Red Vines   Laurie Fox Pessemier  Acrylic/canvas   8 x 20″  20 x 50cm

Across the Panaro   Blair Pessemier  Acrylic/canvas  15 x 12″  38 x 30cm

Golden Shadows  Laurie Fox Pessemier   Acrylic/canvas  14 x 10.5″    35 x 25cm

Panaro winding through Fall  Laurie Fox Pessemier   Acrylic/canvas  10.5 x 14″  25 x 35cm

Landscape near Villa Bianca  Blair Pessemier  Acrylic/canvas panel 13 x 16″  33 x 41cm

Famous Chef   Blair Pessemier   Acrylic/newsprint   23 x 17″   63 x 41cm

Tomorrow we’re bringing our dog and ponies over to the Piazza in Rocca Malatina for the Castagna Festival.  Our stand will be under our orange umbrella, right next to our friend Piero, who is selling his honey.  Of course, we’re not selling ponies, but our artwork of the Modena/Bologna area.  

We dropped our last guest of the fall season off at the train station in Modena on Monday.  We had to go to the Questura to get our visa:  the jury is still out, but we’re looking good.  We needed to get a “denunciation” from the police next door because we lost our original receipt.  It’s the place one goes to cancel a credit card or report a theft or loss.  We were number five in that line, and were able to get through this phase of the experience in just 4 hours.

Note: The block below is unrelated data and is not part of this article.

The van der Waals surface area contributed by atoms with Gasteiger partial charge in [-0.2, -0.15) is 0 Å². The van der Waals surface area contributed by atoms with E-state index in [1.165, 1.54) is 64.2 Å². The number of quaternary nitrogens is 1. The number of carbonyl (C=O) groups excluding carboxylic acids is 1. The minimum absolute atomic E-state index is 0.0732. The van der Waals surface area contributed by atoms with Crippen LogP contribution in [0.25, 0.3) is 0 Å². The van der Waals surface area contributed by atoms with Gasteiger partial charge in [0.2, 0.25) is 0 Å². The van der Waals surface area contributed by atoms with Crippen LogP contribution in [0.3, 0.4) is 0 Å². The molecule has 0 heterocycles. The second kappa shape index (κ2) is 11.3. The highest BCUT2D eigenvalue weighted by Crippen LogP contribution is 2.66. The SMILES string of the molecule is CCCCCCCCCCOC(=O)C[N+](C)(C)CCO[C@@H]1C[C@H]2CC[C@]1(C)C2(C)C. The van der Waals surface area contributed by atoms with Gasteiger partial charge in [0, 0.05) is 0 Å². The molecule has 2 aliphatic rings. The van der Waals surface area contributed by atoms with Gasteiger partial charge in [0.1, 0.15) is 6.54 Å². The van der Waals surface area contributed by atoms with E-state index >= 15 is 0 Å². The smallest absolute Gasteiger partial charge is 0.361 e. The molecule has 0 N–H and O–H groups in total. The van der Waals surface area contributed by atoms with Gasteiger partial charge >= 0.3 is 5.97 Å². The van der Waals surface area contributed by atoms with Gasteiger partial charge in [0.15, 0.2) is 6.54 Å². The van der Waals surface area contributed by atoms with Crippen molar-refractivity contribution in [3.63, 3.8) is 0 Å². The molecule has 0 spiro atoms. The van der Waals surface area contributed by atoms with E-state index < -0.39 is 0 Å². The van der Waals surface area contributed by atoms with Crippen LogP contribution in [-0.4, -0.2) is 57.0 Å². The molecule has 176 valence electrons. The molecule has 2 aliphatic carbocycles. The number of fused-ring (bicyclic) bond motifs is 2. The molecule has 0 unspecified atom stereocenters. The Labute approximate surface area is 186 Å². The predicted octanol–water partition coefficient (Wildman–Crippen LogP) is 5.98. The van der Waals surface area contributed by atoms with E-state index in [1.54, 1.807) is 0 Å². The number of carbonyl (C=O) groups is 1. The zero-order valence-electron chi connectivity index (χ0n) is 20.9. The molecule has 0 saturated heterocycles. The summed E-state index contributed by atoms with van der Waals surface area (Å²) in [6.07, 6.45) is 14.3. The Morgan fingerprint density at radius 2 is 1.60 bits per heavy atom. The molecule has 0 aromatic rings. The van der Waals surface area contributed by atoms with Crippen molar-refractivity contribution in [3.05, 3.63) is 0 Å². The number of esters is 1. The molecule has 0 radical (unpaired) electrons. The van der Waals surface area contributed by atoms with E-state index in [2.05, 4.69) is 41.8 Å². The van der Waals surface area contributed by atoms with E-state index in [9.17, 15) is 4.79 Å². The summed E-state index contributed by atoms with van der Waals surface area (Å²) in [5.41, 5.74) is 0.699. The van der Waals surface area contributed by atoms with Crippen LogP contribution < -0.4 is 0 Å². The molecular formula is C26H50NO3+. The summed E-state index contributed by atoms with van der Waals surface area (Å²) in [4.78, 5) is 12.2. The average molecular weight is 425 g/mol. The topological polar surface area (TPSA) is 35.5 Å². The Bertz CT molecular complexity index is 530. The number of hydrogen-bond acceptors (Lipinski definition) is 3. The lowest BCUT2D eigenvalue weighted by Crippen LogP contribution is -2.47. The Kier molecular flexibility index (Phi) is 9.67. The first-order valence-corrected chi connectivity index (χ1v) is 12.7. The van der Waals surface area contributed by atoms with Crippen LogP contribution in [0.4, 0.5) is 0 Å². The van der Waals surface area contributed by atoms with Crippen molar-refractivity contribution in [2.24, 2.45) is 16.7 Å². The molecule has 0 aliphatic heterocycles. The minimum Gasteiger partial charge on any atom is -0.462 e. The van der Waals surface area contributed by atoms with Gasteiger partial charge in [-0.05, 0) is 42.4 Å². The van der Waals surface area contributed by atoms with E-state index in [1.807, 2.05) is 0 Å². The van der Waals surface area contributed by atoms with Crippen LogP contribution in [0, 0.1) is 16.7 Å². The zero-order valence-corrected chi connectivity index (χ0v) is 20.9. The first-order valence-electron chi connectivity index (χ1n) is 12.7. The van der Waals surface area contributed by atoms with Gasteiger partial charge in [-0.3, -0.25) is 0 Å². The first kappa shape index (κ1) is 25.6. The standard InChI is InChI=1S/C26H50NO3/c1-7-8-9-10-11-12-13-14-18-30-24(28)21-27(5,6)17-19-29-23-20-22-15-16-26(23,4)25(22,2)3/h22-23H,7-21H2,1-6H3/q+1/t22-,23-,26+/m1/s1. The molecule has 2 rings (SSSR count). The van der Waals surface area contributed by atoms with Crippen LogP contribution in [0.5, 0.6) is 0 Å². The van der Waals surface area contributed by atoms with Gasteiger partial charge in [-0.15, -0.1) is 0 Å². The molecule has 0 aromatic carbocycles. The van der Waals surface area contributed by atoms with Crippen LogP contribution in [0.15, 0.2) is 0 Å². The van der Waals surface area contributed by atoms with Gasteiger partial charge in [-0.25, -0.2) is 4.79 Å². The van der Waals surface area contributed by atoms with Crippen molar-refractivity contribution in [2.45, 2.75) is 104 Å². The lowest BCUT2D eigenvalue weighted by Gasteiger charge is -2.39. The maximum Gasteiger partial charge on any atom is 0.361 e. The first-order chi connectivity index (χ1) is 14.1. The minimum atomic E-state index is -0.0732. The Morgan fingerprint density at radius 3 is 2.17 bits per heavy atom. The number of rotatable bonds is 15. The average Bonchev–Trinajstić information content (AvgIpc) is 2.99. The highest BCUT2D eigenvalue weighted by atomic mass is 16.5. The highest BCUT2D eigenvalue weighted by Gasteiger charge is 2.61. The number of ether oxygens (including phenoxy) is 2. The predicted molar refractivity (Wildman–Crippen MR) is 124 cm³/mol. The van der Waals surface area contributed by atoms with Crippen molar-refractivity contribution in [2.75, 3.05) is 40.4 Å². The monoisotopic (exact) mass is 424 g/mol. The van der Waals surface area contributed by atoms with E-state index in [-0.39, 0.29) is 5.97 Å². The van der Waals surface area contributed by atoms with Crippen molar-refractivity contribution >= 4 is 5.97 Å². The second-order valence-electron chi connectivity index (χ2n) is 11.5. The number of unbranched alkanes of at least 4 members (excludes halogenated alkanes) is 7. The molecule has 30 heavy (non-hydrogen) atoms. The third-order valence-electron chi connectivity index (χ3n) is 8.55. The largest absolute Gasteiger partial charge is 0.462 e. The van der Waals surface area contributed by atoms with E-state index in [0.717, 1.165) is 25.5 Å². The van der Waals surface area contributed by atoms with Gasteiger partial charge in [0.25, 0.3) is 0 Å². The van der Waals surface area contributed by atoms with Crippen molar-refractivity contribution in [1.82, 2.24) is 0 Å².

Our guest had a wonderful time, amazed at Italy and how many people interacted with each other.  The prior guest had a similar impression.   Although we have our fair share of “devices” here, Italians still prefer to speak belly-to-belly.
When I did marketing for our company, Pessemier’s Commercial Interior Design, in Seattle, last century, it was critical to talk to the decision maker, and meet them face to face, five times, in order to get the job.  I wonder how that works now?
We are part of the conversant fabric of our towns:  we visit with everyone.  People stop us and say, “was that you painting at the side of the road?”  Of course, we are the only people here who are painting at the side of the road.  “Let’s have a coffee.”